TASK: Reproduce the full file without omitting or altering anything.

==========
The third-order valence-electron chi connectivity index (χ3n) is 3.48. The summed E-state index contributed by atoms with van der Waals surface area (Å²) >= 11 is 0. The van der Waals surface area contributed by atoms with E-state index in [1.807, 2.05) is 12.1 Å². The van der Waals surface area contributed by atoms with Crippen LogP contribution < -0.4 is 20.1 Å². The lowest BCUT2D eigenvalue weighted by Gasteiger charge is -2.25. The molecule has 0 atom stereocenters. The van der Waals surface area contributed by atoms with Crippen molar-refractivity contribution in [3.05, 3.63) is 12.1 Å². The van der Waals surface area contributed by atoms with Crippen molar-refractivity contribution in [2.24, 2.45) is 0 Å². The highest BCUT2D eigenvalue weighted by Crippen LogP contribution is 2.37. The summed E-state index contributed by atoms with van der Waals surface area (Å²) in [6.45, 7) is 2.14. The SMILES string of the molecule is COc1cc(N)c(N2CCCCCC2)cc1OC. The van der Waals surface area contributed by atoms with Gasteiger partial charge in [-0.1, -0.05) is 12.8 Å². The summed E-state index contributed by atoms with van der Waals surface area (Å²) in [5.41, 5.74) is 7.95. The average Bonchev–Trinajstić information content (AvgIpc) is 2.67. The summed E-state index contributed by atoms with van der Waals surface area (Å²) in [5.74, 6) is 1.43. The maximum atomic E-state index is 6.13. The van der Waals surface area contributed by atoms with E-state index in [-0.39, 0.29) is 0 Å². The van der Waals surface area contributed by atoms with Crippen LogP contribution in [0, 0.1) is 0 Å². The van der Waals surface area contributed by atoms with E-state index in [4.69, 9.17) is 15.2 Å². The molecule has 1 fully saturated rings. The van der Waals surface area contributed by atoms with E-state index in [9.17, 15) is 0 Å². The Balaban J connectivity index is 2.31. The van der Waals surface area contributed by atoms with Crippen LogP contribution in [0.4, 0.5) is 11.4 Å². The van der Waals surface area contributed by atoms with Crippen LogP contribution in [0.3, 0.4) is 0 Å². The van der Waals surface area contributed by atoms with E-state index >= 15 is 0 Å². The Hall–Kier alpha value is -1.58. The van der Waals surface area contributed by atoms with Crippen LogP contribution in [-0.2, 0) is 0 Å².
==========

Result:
The third-order valence-electron chi connectivity index (χ3n) is 3.48. The summed E-state index contributed by atoms with van der Waals surface area (Å²) >= 11 is 0. The van der Waals surface area contributed by atoms with E-state index in [1.807, 2.05) is 12.1 Å². The van der Waals surface area contributed by atoms with Crippen LogP contribution < -0.4 is 20.1 Å². The lowest BCUT2D eigenvalue weighted by Gasteiger charge is -2.25. The molecule has 0 atom stereocenters. The van der Waals surface area contributed by atoms with Crippen molar-refractivity contribution in [3.05, 3.63) is 12.1 Å². The van der Waals surface area contributed by atoms with Crippen molar-refractivity contribution in [2.24, 2.45) is 0 Å². The highest BCUT2D eigenvalue weighted by Crippen LogP contribution is 2.37. The summed E-state index contributed by atoms with van der Waals surface area (Å²) in [6.45, 7) is 2.14. The SMILES string of the molecule is COc1cc(N)c(N2CCCCCC2)cc1OC. The van der Waals surface area contributed by atoms with Gasteiger partial charge in [-0.1, -0.05) is 12.8 Å². The summed E-state index contributed by atoms with van der Waals surface area (Å²) in [5.41, 5.74) is 7.95. The average Bonchev–Trinajstić information content (AvgIpc) is 2.67. The summed E-state index contributed by atoms with van der Waals surface area (Å²) in [5.74, 6) is 1.43. The maximum atomic E-state index is 6.13. The van der Waals surface area contributed by atoms with E-state index in [-0.39, 0.29) is 0 Å². The van der Waals surface area contributed by atoms with Crippen LogP contribution in [0, 0.1) is 0 Å². The van der Waals surface area contributed by atoms with E-state index in [4.69, 9.17) is 15.2 Å². The molecule has 1 fully saturated rings. The van der Waals surface area contributed by atoms with E-state index in [9.17, 15) is 0 Å². The Balaban J connectivity index is 2.31. The van der Waals surface area contributed by atoms with Crippen LogP contribution in [0.4, 0.5) is 11.4 Å². The van der Waals surface area contributed by atoms with Crippen LogP contribution in [0.3, 0.4) is 0 Å². The van der Waals surface area contributed by atoms with E-state index >= 15 is 0 Å². The Hall–Kier alpha value is -1.58. The van der Waals surface area contributed by atoms with Crippen LogP contribution in [-0.2, 0) is 0 Å².